I picked up Majora’s Mask sometime last year. It was my first Legend of Zelda game. Like, ever.
For a long time, not-playing Zelda was kind of a point of pride for me, and also just a killer fun fact for “Never Have I Ever.” But finally, after Majora got its 3DS remake, I decided to see what all the hype was about. It was only after I stumbled through my first three apocalyptic days in Termina that literally everyone (including my boss) told me that I’d chosen what might be the least accessible entry-point in a franchise that spans three decades.
There are a million Zelda games to choose from, and I had to pick the one in the bizarro off-shoot timeline, with the Hell clock and the dead-eyed statues and the cow-stealing aliens.
Apparently, Ocarina of Time (essentially the host body off of which Majora propagated) would’ve been a slightly better first choice, but it hadn’t even occurred to me that the two were connected. I thought Zelda was an anthology series. Y’know, like American Horror Story or something.
But apparently, it’s exactly like American Horror Story in the sense that anyone can retroactively connect the dots of the whole franchise and, if you squint hard enough, it makes a whole picture.
And Lord, what a picture Majora made.
If at first you don’t succeed… Die, die again
I initially gravitated toward Majora because of a little story called “Ben Drowned.” Maybe you’ve heard of it? It’s one of the worst Creepypastas to ever infect the internet, convincing children around the world (myself included) that their Nintendo 64 cartridges could not only be dusty, but also demonic.
Now that I’ve grown out of my internet horror phase (and am definitely not still terrified of Slenderman), I have the distance to see “Ben Drowned” as just a goofy ghost story. But at the time, it messed me up, and maybe turned me off Zelda until I could work through that phobia to find more mature things to be scared of. Like my electric bill. Or spiders.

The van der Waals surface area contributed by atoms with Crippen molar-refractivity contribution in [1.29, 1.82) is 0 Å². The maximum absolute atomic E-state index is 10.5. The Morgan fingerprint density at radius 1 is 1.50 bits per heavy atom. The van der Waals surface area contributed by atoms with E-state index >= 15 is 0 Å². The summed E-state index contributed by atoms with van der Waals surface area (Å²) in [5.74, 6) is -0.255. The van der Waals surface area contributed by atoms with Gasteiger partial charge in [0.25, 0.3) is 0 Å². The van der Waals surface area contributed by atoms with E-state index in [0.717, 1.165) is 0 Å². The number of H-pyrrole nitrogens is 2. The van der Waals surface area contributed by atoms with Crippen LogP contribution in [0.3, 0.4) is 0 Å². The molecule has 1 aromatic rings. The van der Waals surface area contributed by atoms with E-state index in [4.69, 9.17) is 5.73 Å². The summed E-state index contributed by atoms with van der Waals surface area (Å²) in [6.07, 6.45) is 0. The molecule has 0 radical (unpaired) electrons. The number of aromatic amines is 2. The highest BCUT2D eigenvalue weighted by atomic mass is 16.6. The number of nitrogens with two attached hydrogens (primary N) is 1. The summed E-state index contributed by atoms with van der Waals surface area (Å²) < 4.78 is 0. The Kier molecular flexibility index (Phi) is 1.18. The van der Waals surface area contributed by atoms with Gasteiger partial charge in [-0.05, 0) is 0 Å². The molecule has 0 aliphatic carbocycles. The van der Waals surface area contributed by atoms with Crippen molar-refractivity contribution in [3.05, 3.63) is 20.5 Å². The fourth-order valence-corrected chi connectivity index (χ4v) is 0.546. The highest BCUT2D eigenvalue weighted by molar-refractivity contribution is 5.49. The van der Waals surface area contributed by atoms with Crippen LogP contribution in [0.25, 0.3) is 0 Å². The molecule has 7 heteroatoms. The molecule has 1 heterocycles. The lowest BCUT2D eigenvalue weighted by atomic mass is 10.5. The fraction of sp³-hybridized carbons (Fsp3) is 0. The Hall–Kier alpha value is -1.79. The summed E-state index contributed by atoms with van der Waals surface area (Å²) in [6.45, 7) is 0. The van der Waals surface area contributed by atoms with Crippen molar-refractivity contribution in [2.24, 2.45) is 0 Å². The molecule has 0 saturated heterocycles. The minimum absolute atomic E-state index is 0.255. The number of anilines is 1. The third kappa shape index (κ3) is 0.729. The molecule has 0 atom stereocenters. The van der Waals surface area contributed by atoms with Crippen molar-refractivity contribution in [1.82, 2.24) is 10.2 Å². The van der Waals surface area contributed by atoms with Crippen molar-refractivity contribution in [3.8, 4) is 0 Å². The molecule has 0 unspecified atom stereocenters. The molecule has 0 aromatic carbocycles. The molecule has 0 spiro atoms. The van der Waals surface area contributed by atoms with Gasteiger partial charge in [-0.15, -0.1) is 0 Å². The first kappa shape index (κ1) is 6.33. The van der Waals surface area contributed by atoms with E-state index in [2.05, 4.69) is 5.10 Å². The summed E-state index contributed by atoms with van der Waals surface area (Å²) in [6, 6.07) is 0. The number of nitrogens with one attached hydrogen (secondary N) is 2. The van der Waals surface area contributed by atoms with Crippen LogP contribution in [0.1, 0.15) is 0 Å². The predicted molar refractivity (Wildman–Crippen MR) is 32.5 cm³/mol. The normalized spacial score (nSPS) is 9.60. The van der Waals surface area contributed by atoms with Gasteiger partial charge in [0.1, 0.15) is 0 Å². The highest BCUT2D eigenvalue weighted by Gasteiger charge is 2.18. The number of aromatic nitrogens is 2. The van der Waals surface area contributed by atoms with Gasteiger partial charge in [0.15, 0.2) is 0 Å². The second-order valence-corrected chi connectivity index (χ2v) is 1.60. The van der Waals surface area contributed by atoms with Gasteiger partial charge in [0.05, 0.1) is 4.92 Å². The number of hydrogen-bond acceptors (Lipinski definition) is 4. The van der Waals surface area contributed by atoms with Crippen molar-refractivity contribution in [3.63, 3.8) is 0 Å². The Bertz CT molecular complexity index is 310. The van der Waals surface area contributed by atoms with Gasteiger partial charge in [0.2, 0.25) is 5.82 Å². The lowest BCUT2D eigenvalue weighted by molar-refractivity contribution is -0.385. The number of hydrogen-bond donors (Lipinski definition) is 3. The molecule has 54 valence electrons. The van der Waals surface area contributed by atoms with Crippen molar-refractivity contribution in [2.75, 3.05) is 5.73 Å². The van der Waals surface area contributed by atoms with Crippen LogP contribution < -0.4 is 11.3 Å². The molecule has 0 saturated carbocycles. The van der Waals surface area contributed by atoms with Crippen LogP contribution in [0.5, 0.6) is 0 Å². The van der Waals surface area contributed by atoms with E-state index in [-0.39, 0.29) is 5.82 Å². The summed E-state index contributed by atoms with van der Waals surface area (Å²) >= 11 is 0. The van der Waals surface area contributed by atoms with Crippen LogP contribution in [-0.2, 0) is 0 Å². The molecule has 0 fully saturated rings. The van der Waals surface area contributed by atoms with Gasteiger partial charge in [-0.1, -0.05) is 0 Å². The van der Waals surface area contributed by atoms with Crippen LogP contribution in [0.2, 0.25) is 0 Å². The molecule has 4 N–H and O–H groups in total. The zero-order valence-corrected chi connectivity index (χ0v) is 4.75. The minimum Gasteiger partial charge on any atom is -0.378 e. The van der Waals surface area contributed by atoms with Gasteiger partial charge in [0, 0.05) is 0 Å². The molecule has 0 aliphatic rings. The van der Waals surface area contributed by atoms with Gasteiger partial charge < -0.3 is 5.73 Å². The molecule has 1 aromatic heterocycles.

By comparison, Majora itself isn’t so scary. It’s full of campy, cartoony moments, and it populates its world with weirdos who will send you on more errands than a full morning of Animal Crossing. Of course, all of the comings and goings happen under the looming threat of the moon’s collision course with Termina. But even knowing that they’re all high-key doomed at the end of the three-day cycle, the quirky residents of Clock Tower Town carry on, business as usual.
These mundane, personal moments really force you to care about the lives you’re supposed to be saving, and give a much greater weight to the adventure on the whole. If if the moon is super ugly. I mean, just look …
To be honest, if I knew the world was going to end in three days, you know what I’d do? I’d set my alarm to get up on time. I’d eat the same cereal I eat every morning. I’d drive to work and chat with my friends and go grocery shopping and probably stay up too late playing video games. To cling to a routine is deeply human. It’s a point of stability, even when things are hopeless.
So I get it …
But boy are they hopeless. Link takes it upon himself to help the people he meets, knowing that anything he does for them will inevitably be reset before the end of the three days. The swamp will become toxic again. The music box girl’s father will re-mummify. Anju and Kafei, after finally being reunited and resolving to die together, will be torn apart. And yet, we keep helping them, again and again, knowing it might be fruitless, because it’s the only thing you can do.
This game exists in the difference between “hopeless” and “meaningless.” It is enough that these characters have these fleeting scraps of happiness. It is enough that the world is as it should be, if only for a moment.
So yeah, maybe the game isn’t scary. But geez, it can get heavy.
Song of “X-Y-R-X-Y-R”
Of course, aside from the three-day doom cycle, Majora is best known for the masks. Y’know, it’s kind of right there in the title.
On the surface, they’re just mechanical spice for the gameplay. Each one serves a different function, from granting the gift of speed to acting as a cow-shaped entry-ticket to the most exclusive Milk Bar in Termina. Three special masks, however, transform Link completely from a human to one of the other three primary races in the game.
And the only way to get those is to play the “Song of Healing” on a corpse.